¿Cuál es su opinión sobre el entrenamiento analítico? ¿Cree que la mejora de la técnica debe ser entrenada mejor como una situación de juego donde también desarrolla la inteligencia jugador?

Obviamente soy partidario de realizar todos los ejercicio de forma holística, es decir, entrenar todos los aspectos en un mismo ejercicio, eso sí, siempre poniendo el acento en uno, que es el que realmente quieres mejorar. Si quieres mejorarlo todo a la vez acabas por no mejorar nada, pero si es cierto, que los ejercicios deben tener todos los factores del futbol.

Después en el partido no hay ninguna situación técnica analítica, ya que hay factores socios afectivos, psicológicos, tácticos, rivales etc. Y el jugador debe estar acostumbrado a todos estos aspectos, sino, por muy buena técnica que tenga, si después no sabe interpretar el juego y no escoger la mejor opción…no sirve para nada.

Así que mi consejo es realizar siempre ejercicios donde intervengan todos los factores reales de un partido, pero centrarse en un objetivo a mejorar e incidir sobre él.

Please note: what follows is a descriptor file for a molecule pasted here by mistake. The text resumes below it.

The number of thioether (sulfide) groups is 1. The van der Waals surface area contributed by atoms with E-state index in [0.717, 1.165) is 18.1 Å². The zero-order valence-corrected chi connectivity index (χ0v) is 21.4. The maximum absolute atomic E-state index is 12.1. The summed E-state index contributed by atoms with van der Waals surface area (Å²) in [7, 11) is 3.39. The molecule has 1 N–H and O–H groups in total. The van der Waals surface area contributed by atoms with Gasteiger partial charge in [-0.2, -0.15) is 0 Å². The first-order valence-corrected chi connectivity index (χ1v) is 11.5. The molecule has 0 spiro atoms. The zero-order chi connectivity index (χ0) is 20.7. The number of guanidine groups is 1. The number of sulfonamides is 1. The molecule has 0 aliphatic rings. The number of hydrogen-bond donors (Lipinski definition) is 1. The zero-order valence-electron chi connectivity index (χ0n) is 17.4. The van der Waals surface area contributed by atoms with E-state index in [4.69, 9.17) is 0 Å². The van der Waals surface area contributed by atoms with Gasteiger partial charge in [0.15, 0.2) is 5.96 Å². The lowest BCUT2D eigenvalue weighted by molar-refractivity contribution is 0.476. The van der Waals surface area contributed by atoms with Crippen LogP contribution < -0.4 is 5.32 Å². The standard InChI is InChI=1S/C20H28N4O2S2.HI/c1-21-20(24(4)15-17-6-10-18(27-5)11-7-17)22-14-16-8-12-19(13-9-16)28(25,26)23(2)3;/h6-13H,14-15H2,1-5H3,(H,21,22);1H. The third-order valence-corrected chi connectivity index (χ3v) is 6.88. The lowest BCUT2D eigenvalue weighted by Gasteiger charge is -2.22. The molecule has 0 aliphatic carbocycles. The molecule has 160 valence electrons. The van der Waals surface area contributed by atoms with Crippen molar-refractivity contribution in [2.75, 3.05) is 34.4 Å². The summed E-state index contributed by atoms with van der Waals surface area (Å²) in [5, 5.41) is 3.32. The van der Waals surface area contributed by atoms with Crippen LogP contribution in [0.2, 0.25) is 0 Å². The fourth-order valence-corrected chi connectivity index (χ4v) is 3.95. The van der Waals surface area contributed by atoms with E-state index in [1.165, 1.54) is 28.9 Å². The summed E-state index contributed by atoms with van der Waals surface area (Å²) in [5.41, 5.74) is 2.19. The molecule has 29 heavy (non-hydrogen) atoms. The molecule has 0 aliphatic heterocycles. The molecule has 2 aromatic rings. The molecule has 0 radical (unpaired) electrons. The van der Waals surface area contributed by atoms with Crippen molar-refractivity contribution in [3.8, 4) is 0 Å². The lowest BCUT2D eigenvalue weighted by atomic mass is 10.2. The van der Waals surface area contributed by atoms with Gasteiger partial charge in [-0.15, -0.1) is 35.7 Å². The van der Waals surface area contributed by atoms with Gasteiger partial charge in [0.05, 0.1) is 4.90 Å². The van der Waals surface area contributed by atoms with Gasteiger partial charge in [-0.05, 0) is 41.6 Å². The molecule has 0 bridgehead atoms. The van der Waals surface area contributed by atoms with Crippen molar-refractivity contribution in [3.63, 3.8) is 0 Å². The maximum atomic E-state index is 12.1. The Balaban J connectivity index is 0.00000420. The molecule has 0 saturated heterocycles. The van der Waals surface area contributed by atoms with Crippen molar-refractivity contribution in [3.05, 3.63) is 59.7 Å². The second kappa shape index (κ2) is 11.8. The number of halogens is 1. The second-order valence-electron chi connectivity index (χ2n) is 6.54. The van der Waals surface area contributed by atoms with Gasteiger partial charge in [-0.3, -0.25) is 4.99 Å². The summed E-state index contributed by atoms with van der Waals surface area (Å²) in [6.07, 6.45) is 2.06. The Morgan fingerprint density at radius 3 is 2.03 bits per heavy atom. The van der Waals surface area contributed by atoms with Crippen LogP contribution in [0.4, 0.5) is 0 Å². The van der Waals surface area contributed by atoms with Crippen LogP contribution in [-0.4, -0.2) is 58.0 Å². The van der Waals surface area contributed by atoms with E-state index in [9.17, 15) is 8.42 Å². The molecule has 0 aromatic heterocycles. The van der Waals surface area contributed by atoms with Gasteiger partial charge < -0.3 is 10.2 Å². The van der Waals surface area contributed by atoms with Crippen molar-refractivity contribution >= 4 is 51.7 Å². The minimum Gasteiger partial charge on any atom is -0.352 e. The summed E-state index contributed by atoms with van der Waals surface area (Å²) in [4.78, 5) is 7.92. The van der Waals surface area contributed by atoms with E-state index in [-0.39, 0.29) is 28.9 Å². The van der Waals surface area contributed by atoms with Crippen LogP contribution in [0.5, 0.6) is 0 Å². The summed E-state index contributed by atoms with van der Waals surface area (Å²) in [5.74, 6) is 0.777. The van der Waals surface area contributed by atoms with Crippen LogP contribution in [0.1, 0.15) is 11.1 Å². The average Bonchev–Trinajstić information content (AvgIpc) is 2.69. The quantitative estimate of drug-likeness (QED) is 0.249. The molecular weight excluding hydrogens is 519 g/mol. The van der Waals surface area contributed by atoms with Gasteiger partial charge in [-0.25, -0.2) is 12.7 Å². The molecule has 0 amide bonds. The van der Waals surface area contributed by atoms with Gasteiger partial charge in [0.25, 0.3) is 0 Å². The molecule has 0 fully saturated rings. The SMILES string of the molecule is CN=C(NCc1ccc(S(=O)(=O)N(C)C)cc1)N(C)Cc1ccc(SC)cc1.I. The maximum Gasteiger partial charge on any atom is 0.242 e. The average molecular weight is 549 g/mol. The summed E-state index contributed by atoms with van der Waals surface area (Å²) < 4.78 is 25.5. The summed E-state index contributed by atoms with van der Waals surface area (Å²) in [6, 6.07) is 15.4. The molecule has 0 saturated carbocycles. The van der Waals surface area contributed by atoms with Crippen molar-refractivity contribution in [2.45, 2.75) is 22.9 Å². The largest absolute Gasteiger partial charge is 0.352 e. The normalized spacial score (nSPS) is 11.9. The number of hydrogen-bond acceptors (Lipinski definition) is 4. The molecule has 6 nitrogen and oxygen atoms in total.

Creo que los ejercicios analíticos pueden tener cabida en edades tempranas del jugador, para tener una buena técnica gestual y coger confianza.

Content by Mark O’Sullivan, UEFA B (In training for A) Qualified coach in Sweden and founder of footblogball


You can follow Mark on twitter @markstkhlm

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Irish Grassroots Football

Indiscutibles Reyes Del Mundo

Living in Portugal for many years, going to Spain was always something to look forward to. At least once every summer we would head off by car across the Portuguese Spanish boarder destination Badajoz. Which is situated close to the Portuguese border along the Madrid/Lisbon railway line. It over looks the river Guadiana and the town is a fortress.